8. I havent used the Xl yet, but i dont see how you replicate the tenons i made on my roubo. Suckers were 4-5"x4-5" and 2-3" long. Personally, I find M&T work to be kind of mindless and unrewarding. There are exceptions, like the roubo example above, or through tenons on the morris chairs im making right now, but for the most part i can do without the thrill of making a mortise and fitting a tenon to that mortise. 9/10 this is a structural joint that is invisible to the eye, so I really see no difference. Domino does it fast, well, and it is strong. Doing with a table saw/router/chisel is slower, increases the likelihood of an improper fit, but is probably stronger in most cases. I say this because your integral tenon is typically bigger in any given piece than using multiple dominoes.
  9. Doing my regular rounds on craigslist and found this guy. He might be closer to people than georgia etc. Like I said, these people are out there, just need to find them
  10. Agreed, both are nice, but i prefer the sapwood bookmatch with a hint of curl.
  11. Yeah, thank marketing for screwing up the nomenclature on face vs edge, not to mention exactly what "butcher block" means to people. Typically constructing an edge grain board from flatsawn material will give you a quarter/rift sawn appearance using many pieces. However, if you start with QS or RS then you will have a flatsawn appearance. Same for making boards out of wide flatsawn stock. You may experience more cupping from those boards, but if you use QS stock then i dont see why it would cup more than an edge grain board out of flatsawn material.
  12. I have no affiliation with this guy, and im only posting the link as an example. I think you will find one person in each metro area that is making custom MFT tops with their CNCs. The beauty of the MFT is within the accuracy of the grid system. Look up halfinchshy and his review of qwas products. Unfortunately, just getting a festool track saw wont solve all your problems. If you only have a home center square, how will you make square cuts with the track saw? You need an accurate square to line up the rail accurately, OR you need a perfect grid system with a rail and qwas dogs.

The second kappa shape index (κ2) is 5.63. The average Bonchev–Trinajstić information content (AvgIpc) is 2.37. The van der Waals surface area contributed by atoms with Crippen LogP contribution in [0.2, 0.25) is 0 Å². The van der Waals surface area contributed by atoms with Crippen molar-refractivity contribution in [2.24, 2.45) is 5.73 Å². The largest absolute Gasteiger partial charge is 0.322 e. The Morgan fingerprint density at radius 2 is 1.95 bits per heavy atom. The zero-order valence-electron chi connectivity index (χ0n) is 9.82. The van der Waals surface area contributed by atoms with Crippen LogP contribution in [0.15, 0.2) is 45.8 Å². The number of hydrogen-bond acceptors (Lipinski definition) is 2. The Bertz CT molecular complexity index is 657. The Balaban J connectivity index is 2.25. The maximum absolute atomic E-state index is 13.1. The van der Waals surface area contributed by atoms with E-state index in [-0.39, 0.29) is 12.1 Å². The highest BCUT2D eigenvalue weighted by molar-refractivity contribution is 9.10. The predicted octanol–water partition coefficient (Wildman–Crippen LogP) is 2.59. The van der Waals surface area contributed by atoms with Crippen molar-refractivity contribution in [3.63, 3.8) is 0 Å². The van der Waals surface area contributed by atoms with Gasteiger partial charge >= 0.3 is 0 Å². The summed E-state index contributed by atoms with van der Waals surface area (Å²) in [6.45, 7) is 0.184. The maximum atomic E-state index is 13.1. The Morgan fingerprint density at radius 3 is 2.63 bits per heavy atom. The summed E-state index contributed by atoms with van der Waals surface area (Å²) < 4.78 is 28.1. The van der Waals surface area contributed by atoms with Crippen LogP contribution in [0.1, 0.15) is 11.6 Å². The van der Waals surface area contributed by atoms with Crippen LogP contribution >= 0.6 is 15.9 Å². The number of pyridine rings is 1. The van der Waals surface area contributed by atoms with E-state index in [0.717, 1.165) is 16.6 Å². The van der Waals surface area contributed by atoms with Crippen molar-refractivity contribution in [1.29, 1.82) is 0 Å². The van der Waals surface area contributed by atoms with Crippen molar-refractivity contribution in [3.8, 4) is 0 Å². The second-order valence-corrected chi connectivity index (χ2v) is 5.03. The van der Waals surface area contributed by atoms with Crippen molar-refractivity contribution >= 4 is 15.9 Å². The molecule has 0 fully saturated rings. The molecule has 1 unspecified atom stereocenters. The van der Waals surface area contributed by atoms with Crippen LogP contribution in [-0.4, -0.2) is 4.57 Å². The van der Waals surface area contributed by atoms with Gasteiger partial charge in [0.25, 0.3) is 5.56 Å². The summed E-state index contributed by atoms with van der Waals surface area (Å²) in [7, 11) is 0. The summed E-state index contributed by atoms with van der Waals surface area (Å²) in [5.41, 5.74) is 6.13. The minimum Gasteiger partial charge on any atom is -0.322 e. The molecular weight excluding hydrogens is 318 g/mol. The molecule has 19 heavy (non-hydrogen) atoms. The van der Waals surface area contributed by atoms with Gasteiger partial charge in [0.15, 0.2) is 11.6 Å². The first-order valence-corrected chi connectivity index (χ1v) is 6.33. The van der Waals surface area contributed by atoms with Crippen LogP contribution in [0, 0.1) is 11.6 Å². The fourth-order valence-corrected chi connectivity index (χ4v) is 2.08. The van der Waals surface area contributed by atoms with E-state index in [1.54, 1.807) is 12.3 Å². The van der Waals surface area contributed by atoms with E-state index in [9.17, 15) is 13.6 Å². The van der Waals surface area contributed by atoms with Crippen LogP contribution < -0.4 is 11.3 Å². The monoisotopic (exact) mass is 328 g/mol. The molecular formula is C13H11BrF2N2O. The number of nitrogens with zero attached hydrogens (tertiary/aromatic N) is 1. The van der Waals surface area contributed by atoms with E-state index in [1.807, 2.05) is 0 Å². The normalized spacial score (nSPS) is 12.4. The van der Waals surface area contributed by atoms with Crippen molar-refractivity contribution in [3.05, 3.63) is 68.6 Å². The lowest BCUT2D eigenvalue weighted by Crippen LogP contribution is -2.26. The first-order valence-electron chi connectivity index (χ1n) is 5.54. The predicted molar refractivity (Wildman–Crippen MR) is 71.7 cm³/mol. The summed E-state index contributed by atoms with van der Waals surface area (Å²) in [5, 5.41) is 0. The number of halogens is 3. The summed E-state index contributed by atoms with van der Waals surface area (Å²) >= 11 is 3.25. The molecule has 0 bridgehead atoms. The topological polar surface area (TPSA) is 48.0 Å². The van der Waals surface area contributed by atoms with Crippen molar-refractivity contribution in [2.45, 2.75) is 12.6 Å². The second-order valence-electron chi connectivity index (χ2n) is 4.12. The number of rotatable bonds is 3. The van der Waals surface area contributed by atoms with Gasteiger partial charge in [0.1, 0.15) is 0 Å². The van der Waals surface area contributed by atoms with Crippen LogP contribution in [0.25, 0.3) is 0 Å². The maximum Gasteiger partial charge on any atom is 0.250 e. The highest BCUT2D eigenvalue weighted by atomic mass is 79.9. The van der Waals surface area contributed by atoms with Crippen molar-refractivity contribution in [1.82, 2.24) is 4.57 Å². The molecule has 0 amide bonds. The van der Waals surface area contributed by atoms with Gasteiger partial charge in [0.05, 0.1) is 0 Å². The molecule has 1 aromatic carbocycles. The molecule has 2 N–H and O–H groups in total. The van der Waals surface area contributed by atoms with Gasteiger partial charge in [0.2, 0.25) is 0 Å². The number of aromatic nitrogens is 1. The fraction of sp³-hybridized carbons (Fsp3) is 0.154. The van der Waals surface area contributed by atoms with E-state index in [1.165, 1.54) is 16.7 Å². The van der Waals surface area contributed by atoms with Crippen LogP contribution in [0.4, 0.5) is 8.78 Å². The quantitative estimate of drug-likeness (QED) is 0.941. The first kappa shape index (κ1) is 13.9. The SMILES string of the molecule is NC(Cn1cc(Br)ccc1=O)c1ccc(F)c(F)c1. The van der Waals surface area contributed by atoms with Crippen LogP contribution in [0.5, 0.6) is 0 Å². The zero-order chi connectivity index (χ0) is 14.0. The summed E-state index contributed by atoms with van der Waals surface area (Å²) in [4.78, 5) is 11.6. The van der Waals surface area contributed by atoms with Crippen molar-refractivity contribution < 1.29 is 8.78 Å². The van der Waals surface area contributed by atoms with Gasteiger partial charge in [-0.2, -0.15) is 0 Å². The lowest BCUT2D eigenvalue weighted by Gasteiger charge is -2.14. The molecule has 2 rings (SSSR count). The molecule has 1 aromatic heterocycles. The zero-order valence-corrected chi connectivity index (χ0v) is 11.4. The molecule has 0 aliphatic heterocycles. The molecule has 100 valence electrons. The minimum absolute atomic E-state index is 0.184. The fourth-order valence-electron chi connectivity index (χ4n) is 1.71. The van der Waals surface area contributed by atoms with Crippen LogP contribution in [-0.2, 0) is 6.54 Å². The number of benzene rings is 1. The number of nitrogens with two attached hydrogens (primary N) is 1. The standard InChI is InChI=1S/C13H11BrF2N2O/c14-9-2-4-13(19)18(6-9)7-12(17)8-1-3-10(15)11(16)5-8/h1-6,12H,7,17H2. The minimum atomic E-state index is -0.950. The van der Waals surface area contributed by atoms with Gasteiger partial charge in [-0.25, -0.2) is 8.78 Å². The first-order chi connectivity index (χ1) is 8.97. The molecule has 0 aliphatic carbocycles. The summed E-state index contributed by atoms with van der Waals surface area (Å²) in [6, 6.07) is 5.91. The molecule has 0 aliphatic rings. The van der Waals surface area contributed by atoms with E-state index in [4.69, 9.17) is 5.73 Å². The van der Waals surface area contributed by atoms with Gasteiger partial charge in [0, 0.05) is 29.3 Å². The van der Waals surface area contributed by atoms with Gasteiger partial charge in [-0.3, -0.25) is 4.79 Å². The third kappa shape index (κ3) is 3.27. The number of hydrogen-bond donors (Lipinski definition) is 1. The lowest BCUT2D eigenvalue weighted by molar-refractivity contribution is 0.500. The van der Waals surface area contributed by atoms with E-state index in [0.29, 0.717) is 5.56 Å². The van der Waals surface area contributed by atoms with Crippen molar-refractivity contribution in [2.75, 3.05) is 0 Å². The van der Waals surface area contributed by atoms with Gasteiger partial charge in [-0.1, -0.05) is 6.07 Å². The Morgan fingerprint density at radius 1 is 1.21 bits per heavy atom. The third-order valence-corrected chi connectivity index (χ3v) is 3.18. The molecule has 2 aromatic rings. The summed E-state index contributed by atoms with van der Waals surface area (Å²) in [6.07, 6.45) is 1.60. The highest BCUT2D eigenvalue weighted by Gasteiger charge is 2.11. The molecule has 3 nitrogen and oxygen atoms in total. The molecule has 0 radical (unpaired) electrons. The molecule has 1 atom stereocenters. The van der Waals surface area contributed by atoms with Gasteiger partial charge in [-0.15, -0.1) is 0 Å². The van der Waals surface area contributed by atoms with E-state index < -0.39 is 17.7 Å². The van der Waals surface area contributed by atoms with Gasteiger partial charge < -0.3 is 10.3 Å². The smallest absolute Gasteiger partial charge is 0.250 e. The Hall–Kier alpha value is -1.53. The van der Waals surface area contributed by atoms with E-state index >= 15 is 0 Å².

13. I may be in the minority here, but I own an MFT3 and I dont think i would suggest one to an in-home shop. I bought mine off craigslist for a discount and then sold the fence and protractor for $120, which made it work well for me. However, if i had the space and faced with buying new, i would go the bare top route or have a local cnc shop fabricate a 4'x8' sheet for me. Once you have the perfect grid, the QWAS system kicks butt. With the bare top, a rail or two, and a set of qwas dogs and rail dogs you are much better off than the MFT3. Things to consider when purchasing an MFT3 Do you need the portability? Do you have an accurate square to calibrate the fence and tilting rail? Do you find yourself routinely cutting non 45°/90° angles on wide stock?
  14. Good point, I was thinking about the older saws accepting a skinnier blade than my ceramic guides. I think I can only go down to 3/8". Never had to use it, because I cut 75% of my curves with the resaw king. Everything else gets a 1/2" blade. I simply don't incorporate a lot of tight curves in my work as of yet. And it depends, there's a 36" Oliver in my area for like $200-300 with a 1.5hp single phase motor. Something like that would be a nice dedicated machine. I love the table size on the old bigger saws. The 14" saws give you a dessert plate to work on.
  15. If I had the room, I might have a second band saw for tighter curves. Chances are I wouldn't want another 14" cast iron saw. I hated the jet I had. I have a 20" Laguna that is fantastic. 95% of the time it has a 1-1/4" resaw king on it. It's really no problem to swap out blades to a 3/8 or 1/2 blade for tight curves. If I had the space, I wouldn't pick up a 14" saw, I would get one of the old school 24-36" saws and run a skinny blade on it for curved work. The 14" jet had a tiny table, vibrated like heck, and was crap to work with. Bigger saws are much nicer to work with, in my opinion.